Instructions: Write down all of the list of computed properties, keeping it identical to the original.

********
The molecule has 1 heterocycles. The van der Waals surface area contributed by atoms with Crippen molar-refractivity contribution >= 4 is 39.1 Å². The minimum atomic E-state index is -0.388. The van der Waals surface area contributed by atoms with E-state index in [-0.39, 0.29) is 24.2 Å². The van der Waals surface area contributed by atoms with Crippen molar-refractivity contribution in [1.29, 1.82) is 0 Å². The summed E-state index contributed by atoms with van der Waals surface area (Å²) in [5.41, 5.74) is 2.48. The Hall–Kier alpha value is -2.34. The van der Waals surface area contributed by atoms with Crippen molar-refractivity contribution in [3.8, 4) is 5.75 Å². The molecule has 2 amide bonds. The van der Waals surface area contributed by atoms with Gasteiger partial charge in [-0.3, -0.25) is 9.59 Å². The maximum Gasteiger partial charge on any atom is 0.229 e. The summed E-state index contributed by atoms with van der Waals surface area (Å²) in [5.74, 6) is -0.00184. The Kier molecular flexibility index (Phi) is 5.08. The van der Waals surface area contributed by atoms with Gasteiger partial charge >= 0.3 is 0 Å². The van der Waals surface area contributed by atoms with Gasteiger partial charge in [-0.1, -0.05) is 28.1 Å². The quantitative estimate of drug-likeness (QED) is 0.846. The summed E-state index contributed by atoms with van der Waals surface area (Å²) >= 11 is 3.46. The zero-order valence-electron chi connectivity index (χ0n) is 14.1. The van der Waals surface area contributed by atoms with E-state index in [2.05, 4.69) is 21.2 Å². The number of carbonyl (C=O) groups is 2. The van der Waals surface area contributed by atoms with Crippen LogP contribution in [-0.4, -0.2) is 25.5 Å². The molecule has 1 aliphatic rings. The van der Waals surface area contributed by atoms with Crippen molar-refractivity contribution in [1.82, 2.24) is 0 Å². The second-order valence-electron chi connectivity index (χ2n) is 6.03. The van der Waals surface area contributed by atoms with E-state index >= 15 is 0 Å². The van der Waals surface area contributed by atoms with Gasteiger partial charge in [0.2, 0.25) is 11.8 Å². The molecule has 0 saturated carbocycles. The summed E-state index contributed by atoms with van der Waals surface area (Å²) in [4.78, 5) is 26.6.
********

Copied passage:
The molecule has 1 heterocycles. The van der Waals surface area contributed by atoms with Crippen molar-refractivity contribution >= 4 is 39.1 Å². The minimum atomic E-state index is -0.388. The van der Waals surface area contributed by atoms with E-state index in [-0.39, 0.29) is 24.2 Å². The van der Waals surface area contributed by atoms with Crippen molar-refractivity contribution in [1.29, 1.82) is 0 Å². The summed E-state index contributed by atoms with van der Waals surface area (Å²) in [5.41, 5.74) is 2.48. The Hall–Kier alpha value is -2.34. The van der Waals surface area contributed by atoms with Crippen molar-refractivity contribution in [3.8, 4) is 5.75 Å². The molecule has 2 amide bonds. The van der Waals surface area contributed by atoms with Gasteiger partial charge in [-0.3, -0.25) is 9.59 Å². The maximum Gasteiger partial charge on any atom is 0.229 e. The summed E-state index contributed by atoms with van der Waals surface area (Å²) in [5.74, 6) is -0.00184. The Kier molecular flexibility index (Phi) is 5.08. The van der Waals surface area contributed by atoms with Gasteiger partial charge >= 0.3 is 0 Å². The van der Waals surface area contributed by atoms with Gasteiger partial charge in [-0.1, -0.05) is 28.1 Å². The quantitative estimate of drug-likeness (QED) is 0.846. The summed E-state index contributed by atoms with van der Waals surface area (Å²) >= 11 is 3.46. The zero-order valence-electron chi connectivity index (χ0n) is 14.1. The van der Waals surface area contributed by atoms with E-state index in [2.05, 4.69) is 21.2 Å². The number of carbonyl (C=O) groups is 2. The van der Waals surface area contributed by atoms with Crippen LogP contribution in [-0.4, -0.2) is 25.5 Å². The molecule has 1 aliphatic rings. The van der Waals surface area contributed by atoms with Crippen molar-refractivity contribution in [1.82, 2.24) is 0 Å². The second-order valence-electron chi connectivity index (χ2n) is 6.03. The van der Waals surface area contributed by atoms with E-state index >= 15 is 0 Å². The van der Waals surface area contributed by atoms with Gasteiger partial charge in [0.2, 0.25) is 11.8 Å². The molecule has 0 saturated carbocycles. The summed E-state index contributed by atoms with van der Waals surface area (Å²) in [4.78, 5) is 26.6.